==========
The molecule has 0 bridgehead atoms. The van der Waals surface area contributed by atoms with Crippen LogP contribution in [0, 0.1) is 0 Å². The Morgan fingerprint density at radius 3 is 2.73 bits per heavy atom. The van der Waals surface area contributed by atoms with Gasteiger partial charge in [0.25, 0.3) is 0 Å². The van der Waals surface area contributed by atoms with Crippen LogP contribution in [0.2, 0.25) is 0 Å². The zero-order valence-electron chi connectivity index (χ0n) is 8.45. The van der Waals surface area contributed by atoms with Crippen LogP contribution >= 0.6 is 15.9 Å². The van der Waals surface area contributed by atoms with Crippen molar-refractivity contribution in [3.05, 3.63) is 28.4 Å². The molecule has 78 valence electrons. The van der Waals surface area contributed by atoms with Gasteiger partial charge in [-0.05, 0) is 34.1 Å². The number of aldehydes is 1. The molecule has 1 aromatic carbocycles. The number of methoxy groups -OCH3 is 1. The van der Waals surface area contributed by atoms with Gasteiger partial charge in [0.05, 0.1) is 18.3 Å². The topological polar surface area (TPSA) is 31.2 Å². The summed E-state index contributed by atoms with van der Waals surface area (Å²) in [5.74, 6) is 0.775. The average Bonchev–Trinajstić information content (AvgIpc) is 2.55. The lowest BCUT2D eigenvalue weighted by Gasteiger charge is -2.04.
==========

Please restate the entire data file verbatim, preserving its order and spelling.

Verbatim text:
The molecule has 0 bridgehead atoms. The van der Waals surface area contributed by atoms with Crippen LogP contribution in [0, 0.1) is 0 Å². The Morgan fingerprint density at radius 3 is 2.73 bits per heavy atom. The van der Waals surface area contributed by atoms with Gasteiger partial charge in [0.25, 0.3) is 0 Å². The van der Waals surface area contributed by atoms with Crippen LogP contribution in [0.2, 0.25) is 0 Å². The zero-order valence-electron chi connectivity index (χ0n) is 8.45. The van der Waals surface area contributed by atoms with Crippen LogP contribution >= 0.6 is 15.9 Å². The van der Waals surface area contributed by atoms with Crippen molar-refractivity contribution in [3.05, 3.63) is 28.4 Å². The molecule has 78 valence electrons. The van der Waals surface area contributed by atoms with Gasteiger partial charge in [-0.05, 0) is 34.1 Å². The number of aldehydes is 1. The molecule has 1 aromatic carbocycles. The number of methoxy groups -OCH3 is 1. The van der Waals surface area contributed by atoms with Gasteiger partial charge in [0.05, 0.1) is 18.3 Å². The topological polar surface area (TPSA) is 31.2 Å². The summed E-state index contributed by atoms with van der Waals surface area (Å²) in [5.74, 6) is 0.775. The average Bonchev–Trinajstić information content (AvgIpc) is 2.55. The lowest BCUT2D eigenvalue weighted by Gasteiger charge is -2.04.